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Arthritis Rheum. 2009 Nov 15;61(11):1505-10. doi: 10.1002/art.24873.

Improved influenza and pneumococcal vaccination in rheumatology patients taking immunosuppressants using an electronic health record best practice alert.

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Geisinger Medical Center, Danville, Pennsylvania 17822, USA.



To examine whether an electronic health record (EHR) best practice alert (BPA), a clinical reminder to help guideline adherence, improved vaccination rates in rheumatology patients receiving immunosuppressants. Guidelines recommend yearly influenza and pneumococcal vaccination with revaccination for patients age >65 years who are taking immunosuppressive medications.


A vaccination BPA was developed based on immunosuppressant treatment, age, and prior vaccinations. At site 1, a hospital-based academic practice, physicians ordered vaccinations. At site 2, a community-based practice, physicians signed orders placed by nurses. Demographics, vaccination rates, and documentation (vaccination or no administration) were obtained. Chi-square and Fisher's exact test analysis compared vaccination and documentation rates for October 1 through December 31, 2006 (preBPA), and October 1 through December 31, 2007 (postBPA). Breslow-Day statistics tested the odds ratio of improvement across the years between the sites.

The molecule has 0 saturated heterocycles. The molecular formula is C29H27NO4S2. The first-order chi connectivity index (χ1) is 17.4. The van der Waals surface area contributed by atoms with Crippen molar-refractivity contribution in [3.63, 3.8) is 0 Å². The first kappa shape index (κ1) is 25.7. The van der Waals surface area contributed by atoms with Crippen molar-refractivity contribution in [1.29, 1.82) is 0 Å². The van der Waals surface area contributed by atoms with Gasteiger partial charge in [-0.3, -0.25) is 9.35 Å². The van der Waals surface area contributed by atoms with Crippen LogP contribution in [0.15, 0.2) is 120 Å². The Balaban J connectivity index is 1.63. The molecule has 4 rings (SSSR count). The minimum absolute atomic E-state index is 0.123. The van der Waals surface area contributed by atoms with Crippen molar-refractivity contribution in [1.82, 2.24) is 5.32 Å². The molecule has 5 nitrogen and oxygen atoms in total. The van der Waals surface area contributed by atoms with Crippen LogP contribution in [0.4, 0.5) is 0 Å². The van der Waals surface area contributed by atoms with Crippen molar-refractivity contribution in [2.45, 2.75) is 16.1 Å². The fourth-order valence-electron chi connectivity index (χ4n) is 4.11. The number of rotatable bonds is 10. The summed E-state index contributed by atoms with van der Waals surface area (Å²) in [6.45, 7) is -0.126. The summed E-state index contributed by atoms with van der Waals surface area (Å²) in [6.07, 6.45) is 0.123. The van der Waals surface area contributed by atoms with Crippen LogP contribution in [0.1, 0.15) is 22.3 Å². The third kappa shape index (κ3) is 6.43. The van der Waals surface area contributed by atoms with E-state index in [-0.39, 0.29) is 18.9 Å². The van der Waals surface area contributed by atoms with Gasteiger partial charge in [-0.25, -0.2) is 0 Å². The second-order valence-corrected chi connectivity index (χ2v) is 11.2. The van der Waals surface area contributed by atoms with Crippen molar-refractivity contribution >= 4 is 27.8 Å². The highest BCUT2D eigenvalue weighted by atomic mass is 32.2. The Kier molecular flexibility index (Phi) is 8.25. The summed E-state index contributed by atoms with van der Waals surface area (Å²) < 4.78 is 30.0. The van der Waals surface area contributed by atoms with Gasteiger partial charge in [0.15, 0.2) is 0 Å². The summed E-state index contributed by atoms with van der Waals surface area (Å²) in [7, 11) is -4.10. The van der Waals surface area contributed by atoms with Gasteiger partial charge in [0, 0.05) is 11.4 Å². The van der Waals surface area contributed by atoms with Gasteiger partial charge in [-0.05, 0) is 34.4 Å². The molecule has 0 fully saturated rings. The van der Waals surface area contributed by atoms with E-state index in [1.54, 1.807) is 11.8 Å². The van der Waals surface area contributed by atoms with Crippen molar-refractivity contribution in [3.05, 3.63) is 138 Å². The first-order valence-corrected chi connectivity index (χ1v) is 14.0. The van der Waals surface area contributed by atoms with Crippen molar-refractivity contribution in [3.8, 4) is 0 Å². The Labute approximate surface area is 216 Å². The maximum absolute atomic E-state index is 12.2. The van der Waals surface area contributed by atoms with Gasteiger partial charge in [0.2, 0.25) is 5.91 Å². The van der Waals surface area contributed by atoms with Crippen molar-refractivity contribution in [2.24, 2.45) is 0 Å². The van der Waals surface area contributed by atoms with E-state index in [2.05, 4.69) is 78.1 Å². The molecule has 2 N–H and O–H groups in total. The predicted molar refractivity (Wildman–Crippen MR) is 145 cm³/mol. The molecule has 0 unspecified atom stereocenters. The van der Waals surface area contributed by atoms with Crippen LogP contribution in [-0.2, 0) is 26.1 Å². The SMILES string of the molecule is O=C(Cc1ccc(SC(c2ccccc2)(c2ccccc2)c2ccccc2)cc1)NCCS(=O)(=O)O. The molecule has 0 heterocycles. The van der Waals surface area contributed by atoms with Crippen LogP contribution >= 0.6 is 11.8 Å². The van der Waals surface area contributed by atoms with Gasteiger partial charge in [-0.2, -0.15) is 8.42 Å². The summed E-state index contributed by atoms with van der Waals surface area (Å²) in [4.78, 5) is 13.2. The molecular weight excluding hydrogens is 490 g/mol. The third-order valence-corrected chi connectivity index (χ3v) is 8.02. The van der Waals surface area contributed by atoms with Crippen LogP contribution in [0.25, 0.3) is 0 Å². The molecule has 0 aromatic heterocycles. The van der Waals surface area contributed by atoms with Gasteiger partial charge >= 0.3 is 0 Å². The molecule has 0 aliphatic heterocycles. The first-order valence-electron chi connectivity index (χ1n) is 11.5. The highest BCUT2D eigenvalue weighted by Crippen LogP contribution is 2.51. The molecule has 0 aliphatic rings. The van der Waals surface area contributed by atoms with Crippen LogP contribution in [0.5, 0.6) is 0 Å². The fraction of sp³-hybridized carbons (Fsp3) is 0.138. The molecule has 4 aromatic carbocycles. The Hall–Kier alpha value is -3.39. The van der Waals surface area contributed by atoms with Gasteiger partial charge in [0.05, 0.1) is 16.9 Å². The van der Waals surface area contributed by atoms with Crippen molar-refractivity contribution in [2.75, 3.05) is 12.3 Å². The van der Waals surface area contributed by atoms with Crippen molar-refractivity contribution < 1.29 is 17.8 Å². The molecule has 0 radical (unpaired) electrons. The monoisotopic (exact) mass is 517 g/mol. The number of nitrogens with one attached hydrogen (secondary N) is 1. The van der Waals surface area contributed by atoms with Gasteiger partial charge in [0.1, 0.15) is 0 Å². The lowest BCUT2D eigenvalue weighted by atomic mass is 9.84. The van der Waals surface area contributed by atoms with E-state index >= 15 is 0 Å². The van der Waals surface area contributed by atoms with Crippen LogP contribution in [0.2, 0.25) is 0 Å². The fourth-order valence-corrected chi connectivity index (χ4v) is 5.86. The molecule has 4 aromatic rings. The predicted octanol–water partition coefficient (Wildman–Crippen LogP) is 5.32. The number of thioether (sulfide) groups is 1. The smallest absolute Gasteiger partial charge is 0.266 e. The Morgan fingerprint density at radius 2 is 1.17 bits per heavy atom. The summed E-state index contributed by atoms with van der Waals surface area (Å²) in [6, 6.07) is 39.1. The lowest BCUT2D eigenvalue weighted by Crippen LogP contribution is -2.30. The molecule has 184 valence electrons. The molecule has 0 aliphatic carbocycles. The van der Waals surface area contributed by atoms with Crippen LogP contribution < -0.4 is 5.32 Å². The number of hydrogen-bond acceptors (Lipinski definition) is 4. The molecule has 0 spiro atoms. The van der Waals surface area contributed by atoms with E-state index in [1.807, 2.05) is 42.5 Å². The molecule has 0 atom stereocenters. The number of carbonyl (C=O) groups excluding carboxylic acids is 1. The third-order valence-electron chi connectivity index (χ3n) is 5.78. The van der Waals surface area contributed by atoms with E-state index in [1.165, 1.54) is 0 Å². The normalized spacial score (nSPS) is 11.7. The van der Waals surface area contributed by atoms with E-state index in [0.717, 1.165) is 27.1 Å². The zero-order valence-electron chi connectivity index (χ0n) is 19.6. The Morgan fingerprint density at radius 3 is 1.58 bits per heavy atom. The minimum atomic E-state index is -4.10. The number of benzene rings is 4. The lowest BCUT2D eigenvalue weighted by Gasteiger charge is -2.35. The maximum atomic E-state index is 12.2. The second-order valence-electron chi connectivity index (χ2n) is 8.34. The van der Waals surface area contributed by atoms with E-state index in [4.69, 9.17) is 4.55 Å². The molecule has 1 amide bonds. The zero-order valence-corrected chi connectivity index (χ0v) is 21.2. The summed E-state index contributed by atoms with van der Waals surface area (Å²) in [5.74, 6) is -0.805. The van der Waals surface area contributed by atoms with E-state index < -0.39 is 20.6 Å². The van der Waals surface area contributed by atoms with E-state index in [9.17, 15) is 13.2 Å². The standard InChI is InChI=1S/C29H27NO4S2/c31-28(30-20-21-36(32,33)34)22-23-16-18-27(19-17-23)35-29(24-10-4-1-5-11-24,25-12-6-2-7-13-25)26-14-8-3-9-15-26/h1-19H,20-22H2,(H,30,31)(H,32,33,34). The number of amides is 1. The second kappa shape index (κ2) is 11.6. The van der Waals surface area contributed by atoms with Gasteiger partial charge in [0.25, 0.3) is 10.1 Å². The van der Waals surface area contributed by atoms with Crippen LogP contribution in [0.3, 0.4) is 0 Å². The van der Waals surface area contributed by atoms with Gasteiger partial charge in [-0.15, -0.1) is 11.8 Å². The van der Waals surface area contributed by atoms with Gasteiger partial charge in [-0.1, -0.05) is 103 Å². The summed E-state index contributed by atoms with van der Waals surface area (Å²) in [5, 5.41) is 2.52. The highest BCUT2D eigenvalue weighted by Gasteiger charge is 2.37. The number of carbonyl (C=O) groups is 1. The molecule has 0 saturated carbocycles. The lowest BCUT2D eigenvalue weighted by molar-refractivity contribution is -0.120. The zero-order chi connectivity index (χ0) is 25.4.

PostBPA influenza vaccination rates significantly increased (47% to 65%; P < 0.001), with significant improvement at both sites. PostBPA pneumococcal vaccination rates likewise significantly increased (19% to 41%; P < 0.001). PostBPA documentation rates for influenza and pneumococcal vaccinations also increased significantly. Site 2 (nurse-driven) had significantly higher preBPA vaccination rates for influenza (69% versus 43%; P < 0.001) than pneumococcal (47% versus 15%; P < 0.001).


The use of a BPA significantly increased influenza and pneumococcal vaccination and documentation rates in rheumatology patients taking immunosuppressants. A nurse-driven process offered higher efficacy. An EHR programmed to alert providers is an effective tool for improving quality of care for patients receiving immunosuppressants.

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